GAZA CITY, Gaza Strip (AP) — A Gaza City neighborhood came under heavy tank fire Sunday as Israel widened its ground offensive against Hamas, causing hundreds of panicked residents to flee, including a woman in a wheelchair waving a white flag.
At least 30 people were killed in Gaza's Shijaiyah neighborhood, and five more bodies were believed buried under the rubble of homes, health officials said. They are the latest casualties in a nearly two-week conflict that has killed some 380 Palestinians and seven Israelis.
After daybreak, dozens of wounded from Shijaiyah were rushed to Gaza City's central Shifa Hospital. Frantic parents carried children bloodied by shrapnel, and the emergency room quickly overflowed, forcing doctors to treat some patients on mattresses in a hallway.
"The gate of hell has opened, and shrapnel came through the windows," said Shijaiyah resident Jawad Hassanain, speaking by phone. "The house shook, so I took my mother, my children, my brother as well, and we started seeking refuge in a nearby building."
"From 12:30 a.m. until 4 a.m., all you could hear is heavy bombardment, the smell of fire and the smell of death. By 4:30, and after the call for the prayer, we were able to get in an ambulance," which took them to his sister's neighborhood, he said.
Hamas said it accepted a Red Cross offer to hold fire for three hours to allow rescue services to tend to the dead and wounded in the area. There was no immediate response from Israel and the Red Cross could not immediately be reached for comment.
Israeli troops pushed into Gaza late Thursday after more than a week of airstrikes failed to halt unrelenting Palestinian rocket fire that has increasingly targeted major Israeli cities. Israel has said the operation is aimed at halting the rockets as well as destroying cross-border tunnels that militants have used to stage raids into Israel.
The military said it has hit more than 2,500 targets in Gaza, including 1,100 rocket launchers, during the 13 days of fighting. It said that some 70 militants were killed and another 13 brought to Israel for questioning.
Gaza militants have fired more than 1,760 rockets at Israeli cities since July 8, the military said.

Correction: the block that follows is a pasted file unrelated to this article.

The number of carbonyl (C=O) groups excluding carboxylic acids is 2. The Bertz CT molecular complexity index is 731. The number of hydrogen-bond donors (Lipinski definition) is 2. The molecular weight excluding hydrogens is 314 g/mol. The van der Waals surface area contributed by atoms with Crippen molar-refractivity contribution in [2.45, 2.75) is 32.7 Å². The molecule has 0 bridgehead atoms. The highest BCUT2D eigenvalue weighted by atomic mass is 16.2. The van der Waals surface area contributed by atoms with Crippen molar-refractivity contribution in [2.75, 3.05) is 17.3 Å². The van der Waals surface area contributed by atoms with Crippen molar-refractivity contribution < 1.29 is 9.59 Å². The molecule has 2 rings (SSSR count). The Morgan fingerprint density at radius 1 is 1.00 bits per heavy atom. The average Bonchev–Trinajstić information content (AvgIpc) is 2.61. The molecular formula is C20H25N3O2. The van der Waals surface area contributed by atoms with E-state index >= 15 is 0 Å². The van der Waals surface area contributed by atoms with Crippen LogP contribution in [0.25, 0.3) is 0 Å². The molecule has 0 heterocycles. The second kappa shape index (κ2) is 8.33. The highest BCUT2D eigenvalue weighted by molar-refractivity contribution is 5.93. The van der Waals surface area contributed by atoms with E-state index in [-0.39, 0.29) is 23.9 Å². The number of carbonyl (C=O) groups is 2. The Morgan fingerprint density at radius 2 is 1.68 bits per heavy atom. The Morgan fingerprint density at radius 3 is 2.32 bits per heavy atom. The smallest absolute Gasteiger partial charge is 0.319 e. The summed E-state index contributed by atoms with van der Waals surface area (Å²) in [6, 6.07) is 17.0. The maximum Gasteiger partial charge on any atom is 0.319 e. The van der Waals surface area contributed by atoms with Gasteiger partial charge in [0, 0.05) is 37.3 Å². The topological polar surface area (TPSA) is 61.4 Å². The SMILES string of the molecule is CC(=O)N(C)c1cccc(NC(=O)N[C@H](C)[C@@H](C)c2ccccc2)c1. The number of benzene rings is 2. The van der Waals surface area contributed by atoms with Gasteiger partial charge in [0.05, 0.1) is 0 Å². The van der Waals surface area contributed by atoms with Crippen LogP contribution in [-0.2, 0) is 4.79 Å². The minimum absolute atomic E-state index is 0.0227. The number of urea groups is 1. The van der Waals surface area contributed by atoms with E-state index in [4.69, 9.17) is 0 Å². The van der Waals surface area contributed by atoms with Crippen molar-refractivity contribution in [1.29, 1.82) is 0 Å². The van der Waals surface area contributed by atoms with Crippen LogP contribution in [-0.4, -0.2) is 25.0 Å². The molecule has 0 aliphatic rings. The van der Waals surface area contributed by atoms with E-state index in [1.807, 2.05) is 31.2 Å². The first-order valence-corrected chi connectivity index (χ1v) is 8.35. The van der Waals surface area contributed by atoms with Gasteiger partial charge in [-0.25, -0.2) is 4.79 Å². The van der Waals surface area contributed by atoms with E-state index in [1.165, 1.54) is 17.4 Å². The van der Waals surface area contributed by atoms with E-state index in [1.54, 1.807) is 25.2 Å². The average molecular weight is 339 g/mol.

Throughout the night, loud explosions shook Gaza as Israeli flares lit up the sky and fighter jets flew low over the coastal territory.
The Hamas military wing said its fighters exchanged fire with Israeli forces in Shijaiyah and a nearby neighborhood. The sound of gunfire could be heard from the city center.
In a separate confrontation, Islamic Jihad fighters ambushed Israeli troops near the southern Gaza city of Khan Younis, the group said, adding that Israeli helicopter gunships had joined the battle.
The heavy fighting came as U.N. chief Ban Ki-moon headed to Qatar to try to push stalled cease-fire efforts forward. Ban was set to meet Palestinian President Mahmoud Abbas in the Gulf state, according to Abbas' spokesman, Nabil Abu Rdeneh. Abbas also plans to meet Hamas' top leader Khaled Mashaal.
Hamas last week rejected an Egyptian call on both sides to halt hostilities, saying it first wants guarantees that Israel and Egypt will significantly ease their border blockade of Gaza, which has been ruled by the Islamic militant group since 2007.
Hamas has sought involvement of other countries, such as Qatar, in any cease-fire negotiations. The militant group is deeply distrustful of Egypt's rulers, who last year deposed a Hamas-friendly government in Cairo.
Since the start of Israel-Hamas fighting almost two weeks ago, 378 Palestinians have been killed and 2,700 wounded, according to Gaza Health Ministry official Ashraf al-Kidra. More than one-fourth of the deaths have been reported since the start of the ground offensive late Thursday.
Two Israeli soldiers died in the Gaza fighting late Saturday and early Sunday morning, bringing the Israeli military death toll to five in the three days since ground operations began. Two Israeli civilians have perished from Hamas rocket and mortar attacks on Israeli territory.
Dozens of Israeli soldiers have been wounded since the start of ground operation, according to Israeli hospitals treating them.
In Shijaiyah, the heavy shelling began around midnight as tanks reached the edge of the neighborhood, residents said. In the first hours of shelling, it was too dangerous for ambulances to approach and residents said they saw dead and wounded in the streets. Casualties were later evacuated.
Hundreds of residents fled the neighborhood after daybreak, including a woman in a wheelchair who waved a white flag. Columns of smoke rose from the neighborhood as the sound of shelling echoed from inside.
A man walking in the street said his son was trapped in the family house and that he needed someone to help rescue him. He then got into an ambulance to reach his house, but tank fire hit nearby and the ambulance quickly turned around to get away.
The bodies of a man and a woman could be seen in the rubble of a house that had been completely destroyed.
Among those killed in Shijaiyah on Sunday were Osama al-Haya, a son of senior Hamas leader Khalil al-Haya. Osama al-Haya's wife and two children, ages four and six, were also killed, Palestinian health officials said.
Some residents tried to find refuge with relatives, while others went to U.N. schools that have been serving as temporary shelters since the start of the fighting.
Some 63,000 Palestinians are already staying in United Nations shelters, according to UNRWA, the U.N. refugee agency for Palestinians. That number has more than tripled since the start of Israel's ground operation and the agency said it planned to open more schools.
Enav reported from Jerusalem. Associated Press writer Ibrahim Barzak contributed from Gaza City.